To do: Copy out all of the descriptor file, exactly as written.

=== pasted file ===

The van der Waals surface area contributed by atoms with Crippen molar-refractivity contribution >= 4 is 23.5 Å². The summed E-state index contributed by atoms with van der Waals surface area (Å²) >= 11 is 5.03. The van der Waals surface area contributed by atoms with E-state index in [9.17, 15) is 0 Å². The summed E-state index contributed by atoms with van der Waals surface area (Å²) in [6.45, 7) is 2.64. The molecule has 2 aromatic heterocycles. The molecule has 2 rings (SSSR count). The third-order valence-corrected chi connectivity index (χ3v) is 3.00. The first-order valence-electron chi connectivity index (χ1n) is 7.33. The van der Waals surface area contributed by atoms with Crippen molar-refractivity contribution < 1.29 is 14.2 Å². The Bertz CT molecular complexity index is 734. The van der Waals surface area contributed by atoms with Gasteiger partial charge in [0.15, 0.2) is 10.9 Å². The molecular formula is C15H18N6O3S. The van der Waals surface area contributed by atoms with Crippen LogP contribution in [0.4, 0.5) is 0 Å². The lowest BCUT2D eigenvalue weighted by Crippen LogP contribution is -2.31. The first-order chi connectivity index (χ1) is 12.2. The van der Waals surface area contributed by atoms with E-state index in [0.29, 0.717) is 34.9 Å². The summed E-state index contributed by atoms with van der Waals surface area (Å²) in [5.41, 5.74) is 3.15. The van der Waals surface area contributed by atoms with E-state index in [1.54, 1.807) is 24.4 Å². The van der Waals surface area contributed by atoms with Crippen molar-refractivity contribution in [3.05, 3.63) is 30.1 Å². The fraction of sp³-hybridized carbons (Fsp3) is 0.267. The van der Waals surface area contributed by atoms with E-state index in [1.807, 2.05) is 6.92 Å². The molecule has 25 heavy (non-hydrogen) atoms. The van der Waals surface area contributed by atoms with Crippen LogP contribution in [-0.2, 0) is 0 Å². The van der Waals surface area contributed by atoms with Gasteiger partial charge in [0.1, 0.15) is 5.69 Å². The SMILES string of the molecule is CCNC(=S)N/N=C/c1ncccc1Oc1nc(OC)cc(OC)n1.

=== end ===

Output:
The van der Waals surface area contributed by atoms with Crippen molar-refractivity contribution >= 4 is 23.5 Å². The summed E-state index contributed by atoms with van der Waals surface area (Å²) >= 11 is 5.03. The van der Waals surface area contributed by atoms with E-state index in [9.17, 15) is 0 Å². The summed E-state index contributed by atoms with van der Waals surface area (Å²) in [6.45, 7) is 2.64. The molecule has 2 aromatic heterocycles. The molecule has 2 rings (SSSR count). The third-order valence-corrected chi connectivity index (χ3v) is 3.00. The first-order valence-electron chi connectivity index (χ1n) is 7.33. The van der Waals surface area contributed by atoms with Crippen molar-refractivity contribution < 1.29 is 14.2 Å². The Bertz CT molecular complexity index is 734. The van der Waals surface area contributed by atoms with Gasteiger partial charge in [0.15, 0.2) is 10.9 Å². The molecular formula is C15H18N6O3S. The van der Waals surface area contributed by atoms with Crippen LogP contribution in [0.4, 0.5) is 0 Å². The lowest BCUT2D eigenvalue weighted by Crippen LogP contribution is -2.31. The first-order chi connectivity index (χ1) is 12.2. The van der Waals surface area contributed by atoms with E-state index in [0.29, 0.717) is 34.9 Å². The summed E-state index contributed by atoms with van der Waals surface area (Å²) in [5.41, 5.74) is 3.15. The van der Waals surface area contributed by atoms with E-state index in [1.54, 1.807) is 24.4 Å². The van der Waals surface area contributed by atoms with Crippen molar-refractivity contribution in [3.05, 3.63) is 30.1 Å². The fraction of sp³-hybridized carbons (Fsp3) is 0.267. The van der Waals surface area contributed by atoms with E-state index in [1.807, 2.05) is 6.92 Å². The molecule has 25 heavy (non-hydrogen) atoms. The van der Waals surface area contributed by atoms with Crippen LogP contribution in [-0.2, 0) is 0 Å². The van der Waals surface area contributed by atoms with Gasteiger partial charge in [0.1, 0.15) is 5.69 Å². The SMILES string of the molecule is CCNC(=S)N/N=C/c1ncccc1Oc1nc(OC)cc(OC)n1.